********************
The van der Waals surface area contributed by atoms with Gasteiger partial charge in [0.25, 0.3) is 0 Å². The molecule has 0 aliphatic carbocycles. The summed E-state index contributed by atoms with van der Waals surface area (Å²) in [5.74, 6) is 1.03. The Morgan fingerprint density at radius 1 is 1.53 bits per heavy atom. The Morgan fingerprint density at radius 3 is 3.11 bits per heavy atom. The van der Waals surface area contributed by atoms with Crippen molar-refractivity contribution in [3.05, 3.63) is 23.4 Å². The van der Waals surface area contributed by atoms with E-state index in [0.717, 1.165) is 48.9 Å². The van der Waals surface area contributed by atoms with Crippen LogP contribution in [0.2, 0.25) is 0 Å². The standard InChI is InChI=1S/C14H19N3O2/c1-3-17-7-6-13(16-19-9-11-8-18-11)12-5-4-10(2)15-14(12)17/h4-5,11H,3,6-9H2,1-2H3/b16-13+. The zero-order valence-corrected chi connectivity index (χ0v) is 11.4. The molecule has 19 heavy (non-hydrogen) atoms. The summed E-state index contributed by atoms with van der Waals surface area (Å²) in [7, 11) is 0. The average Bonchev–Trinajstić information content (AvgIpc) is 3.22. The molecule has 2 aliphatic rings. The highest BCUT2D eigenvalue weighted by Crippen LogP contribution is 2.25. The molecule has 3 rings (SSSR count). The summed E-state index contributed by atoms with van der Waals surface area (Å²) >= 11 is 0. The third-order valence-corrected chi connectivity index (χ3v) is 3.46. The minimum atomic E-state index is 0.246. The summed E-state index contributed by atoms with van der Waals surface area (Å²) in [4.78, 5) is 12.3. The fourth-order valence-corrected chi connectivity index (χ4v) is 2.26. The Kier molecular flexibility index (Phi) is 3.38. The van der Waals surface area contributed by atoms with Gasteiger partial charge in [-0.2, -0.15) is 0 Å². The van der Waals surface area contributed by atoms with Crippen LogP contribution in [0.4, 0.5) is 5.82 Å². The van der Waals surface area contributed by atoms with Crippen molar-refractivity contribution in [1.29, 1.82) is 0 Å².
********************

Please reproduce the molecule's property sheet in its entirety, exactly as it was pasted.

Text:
The van der Waals surface area contributed by atoms with Gasteiger partial charge in [0.25, 0.3) is 0 Å². The molecule has 0 aliphatic carbocycles. The summed E-state index contributed by atoms with van der Waals surface area (Å²) in [5.74, 6) is 1.03. The Morgan fingerprint density at radius 1 is 1.53 bits per heavy atom. The Morgan fingerprint density at radius 3 is 3.11 bits per heavy atom. The van der Waals surface area contributed by atoms with Crippen molar-refractivity contribution in [3.05, 3.63) is 23.4 Å². The van der Waals surface area contributed by atoms with E-state index in [0.717, 1.165) is 48.9 Å². The van der Waals surface area contributed by atoms with Crippen LogP contribution in [0.2, 0.25) is 0 Å². The standard InChI is InChI=1S/C14H19N3O2/c1-3-17-7-6-13(16-19-9-11-8-18-11)12-5-4-10(2)15-14(12)17/h4-5,11H,3,6-9H2,1-2H3/b16-13+. The zero-order valence-corrected chi connectivity index (χ0v) is 11.4. The molecule has 19 heavy (non-hydrogen) atoms. The summed E-state index contributed by atoms with van der Waals surface area (Å²) in [7, 11) is 0. The average Bonchev–Trinajstić information content (AvgIpc) is 3.22. The molecule has 2 aliphatic rings. The highest BCUT2D eigenvalue weighted by Crippen LogP contribution is 2.25. The molecule has 3 rings (SSSR count). The summed E-state index contributed by atoms with van der Waals surface area (Å²) >= 11 is 0. The third-order valence-corrected chi connectivity index (χ3v) is 3.46. The minimum atomic E-state index is 0.246. The summed E-state index contributed by atoms with van der Waals surface area (Å²) in [4.78, 5) is 12.3. The fourth-order valence-corrected chi connectivity index (χ4v) is 2.26. The Kier molecular flexibility index (Phi) is 3.38. The van der Waals surface area contributed by atoms with Gasteiger partial charge in [-0.2, -0.15) is 0 Å². The van der Waals surface area contributed by atoms with Crippen LogP contribution in [0.4, 0.5) is 5.82 Å². The van der Waals surface area contributed by atoms with Crippen molar-refractivity contribution in [1.29, 1.82) is 0 Å².